I think of my five-year-old son, Mateo Ali, everyday. I think about how I am raising him to respect girls and women. I think about how others are raising him when I am not around. Not his mother, who is his greatest teacher and a feminist with a capital F. But the other kids at school. The things he sees in the playground. The TV. The toys he wants to buy. The parents of his friends. The stuff he sees when walking through this world. The president. The damn president, who I won’t let him listen to because of the despicable misogyny and sexism that spews from his mouth on a daily basis. Imagine that. We can’t let our boys listen to the president. That is what we are up against.

7. What do you wish your female coworkers, and women at large, knew about you?

I wish they knew how I was really raised. I wish they could have seen not just my incredible mother, and how much she influenced me, but also my incredible father, who was very comfortable married to a feminist. These were my teachers. These were my mentors. These were my heroes. I got to witness a couple share space, support each other’s dreams and aspirations, respect each other’s time as if it was their own, never judge each other over how much money each made, hold each other accountable for living up to their responsibilities as parents. That is what I wish… that more people got to see Martha and Simon Skolnik raise their two boys.

8. Some men feel like they can’t win: They’ll be criticized by men for speaking up, and by feminists for not speaking loud enough. What would you tell these men?

I was raised to never judge one’s journey towards consciousness; everyone has their own pace. So, I tell men, whenever you feel comfortable speaking up, do it. And however you want to do it, that is fine. But once you take the first step, you better keep walking…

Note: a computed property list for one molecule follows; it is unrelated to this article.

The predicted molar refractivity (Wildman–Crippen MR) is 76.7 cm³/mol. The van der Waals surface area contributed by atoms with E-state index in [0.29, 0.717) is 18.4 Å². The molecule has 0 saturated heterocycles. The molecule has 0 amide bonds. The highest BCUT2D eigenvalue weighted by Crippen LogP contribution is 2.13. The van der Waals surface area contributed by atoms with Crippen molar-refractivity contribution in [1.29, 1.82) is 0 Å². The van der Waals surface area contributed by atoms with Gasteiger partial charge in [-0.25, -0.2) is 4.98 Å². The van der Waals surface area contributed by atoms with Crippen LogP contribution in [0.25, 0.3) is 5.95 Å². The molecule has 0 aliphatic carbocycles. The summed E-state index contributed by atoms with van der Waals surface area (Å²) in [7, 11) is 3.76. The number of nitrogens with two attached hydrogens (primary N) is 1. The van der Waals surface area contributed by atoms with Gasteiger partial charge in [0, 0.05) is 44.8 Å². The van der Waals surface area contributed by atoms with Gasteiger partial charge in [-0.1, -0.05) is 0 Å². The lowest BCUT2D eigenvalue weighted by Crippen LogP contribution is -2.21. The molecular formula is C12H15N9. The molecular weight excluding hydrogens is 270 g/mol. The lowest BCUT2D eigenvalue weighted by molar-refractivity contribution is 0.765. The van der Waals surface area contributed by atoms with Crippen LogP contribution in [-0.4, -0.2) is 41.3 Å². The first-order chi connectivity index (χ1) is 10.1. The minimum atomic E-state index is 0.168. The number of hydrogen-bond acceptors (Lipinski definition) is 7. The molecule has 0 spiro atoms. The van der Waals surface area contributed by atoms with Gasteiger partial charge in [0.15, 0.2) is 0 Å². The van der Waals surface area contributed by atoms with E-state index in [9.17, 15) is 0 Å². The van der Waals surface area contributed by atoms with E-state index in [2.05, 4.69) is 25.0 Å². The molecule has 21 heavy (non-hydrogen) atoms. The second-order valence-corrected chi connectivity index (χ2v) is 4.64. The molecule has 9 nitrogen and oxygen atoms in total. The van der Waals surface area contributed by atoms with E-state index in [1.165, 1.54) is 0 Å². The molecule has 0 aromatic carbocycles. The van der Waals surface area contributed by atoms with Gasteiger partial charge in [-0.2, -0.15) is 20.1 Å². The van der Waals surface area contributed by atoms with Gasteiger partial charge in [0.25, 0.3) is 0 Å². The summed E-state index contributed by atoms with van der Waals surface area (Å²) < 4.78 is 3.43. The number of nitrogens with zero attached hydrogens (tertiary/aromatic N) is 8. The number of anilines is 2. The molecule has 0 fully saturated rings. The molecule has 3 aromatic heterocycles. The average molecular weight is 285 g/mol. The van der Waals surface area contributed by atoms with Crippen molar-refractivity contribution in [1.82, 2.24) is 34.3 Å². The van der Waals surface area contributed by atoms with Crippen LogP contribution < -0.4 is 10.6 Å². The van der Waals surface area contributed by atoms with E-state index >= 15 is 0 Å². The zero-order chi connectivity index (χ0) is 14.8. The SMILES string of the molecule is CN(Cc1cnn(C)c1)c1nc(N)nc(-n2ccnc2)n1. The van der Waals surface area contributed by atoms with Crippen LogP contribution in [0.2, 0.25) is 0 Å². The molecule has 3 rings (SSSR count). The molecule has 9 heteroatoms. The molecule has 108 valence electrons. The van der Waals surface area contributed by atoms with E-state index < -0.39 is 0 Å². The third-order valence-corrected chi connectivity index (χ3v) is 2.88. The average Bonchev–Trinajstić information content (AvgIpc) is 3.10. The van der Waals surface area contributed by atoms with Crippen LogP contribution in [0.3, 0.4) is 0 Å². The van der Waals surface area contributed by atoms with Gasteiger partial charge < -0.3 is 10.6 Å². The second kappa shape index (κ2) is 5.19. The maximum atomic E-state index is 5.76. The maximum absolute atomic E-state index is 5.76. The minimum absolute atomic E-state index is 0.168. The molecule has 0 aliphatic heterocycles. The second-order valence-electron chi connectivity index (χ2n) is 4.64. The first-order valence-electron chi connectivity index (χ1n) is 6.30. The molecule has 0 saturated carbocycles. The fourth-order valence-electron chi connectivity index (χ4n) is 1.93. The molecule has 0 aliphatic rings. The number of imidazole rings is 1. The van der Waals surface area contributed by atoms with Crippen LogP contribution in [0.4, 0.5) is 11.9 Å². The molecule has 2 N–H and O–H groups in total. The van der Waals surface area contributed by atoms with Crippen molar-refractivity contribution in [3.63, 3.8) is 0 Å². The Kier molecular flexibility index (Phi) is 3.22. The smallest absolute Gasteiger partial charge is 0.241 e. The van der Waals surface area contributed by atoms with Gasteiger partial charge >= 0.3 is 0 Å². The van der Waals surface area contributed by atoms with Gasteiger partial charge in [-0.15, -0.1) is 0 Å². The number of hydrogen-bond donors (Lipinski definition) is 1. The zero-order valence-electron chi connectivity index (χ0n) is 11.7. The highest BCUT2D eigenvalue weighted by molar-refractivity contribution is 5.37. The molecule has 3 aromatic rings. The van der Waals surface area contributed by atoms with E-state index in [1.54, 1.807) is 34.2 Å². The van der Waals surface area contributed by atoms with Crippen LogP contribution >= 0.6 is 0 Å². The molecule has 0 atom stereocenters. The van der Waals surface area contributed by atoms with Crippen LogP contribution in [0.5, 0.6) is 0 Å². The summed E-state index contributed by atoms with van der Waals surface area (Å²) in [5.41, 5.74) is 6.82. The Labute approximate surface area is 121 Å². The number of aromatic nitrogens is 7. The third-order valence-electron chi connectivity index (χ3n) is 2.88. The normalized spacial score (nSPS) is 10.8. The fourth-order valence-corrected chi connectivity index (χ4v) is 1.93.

9. If you could take back one thing you’ve said or done that contributed to bias at work or at home, what would it be? Why?

Early in my career I noticed that very few women who worked for me would ask me for a raise, while the men would ask all the time. At one point, I gathered a group of women in my office and asked them why they do not ask for raises, when they undoubtedly deserved them. The general consensus was that they were conditioned from previous jobs not to ask for raises, as they were afraid that it would cause them to be fired. I wish I had the wisdom then to have a policy of open salaries, which we do now in our new company. I think it is important to remove any secrets within a company that can cause people to wonder if gender equity is a core value of the company.

10. What’s the best advice you’ve received from another man, and what’s your best advice for young men today?

The best advice I ever received from another man was letting me know that the saying “behind every great man is a great woman” is bullshit. Instead we must believe that next to every great man is a great woman, or in front of every great man is a great woman. And for young men today, talk to each other. Listen to each other. When you make a mistake, make sure one of your boys lets you know. Those are real friends. Those are people who are going to make you better.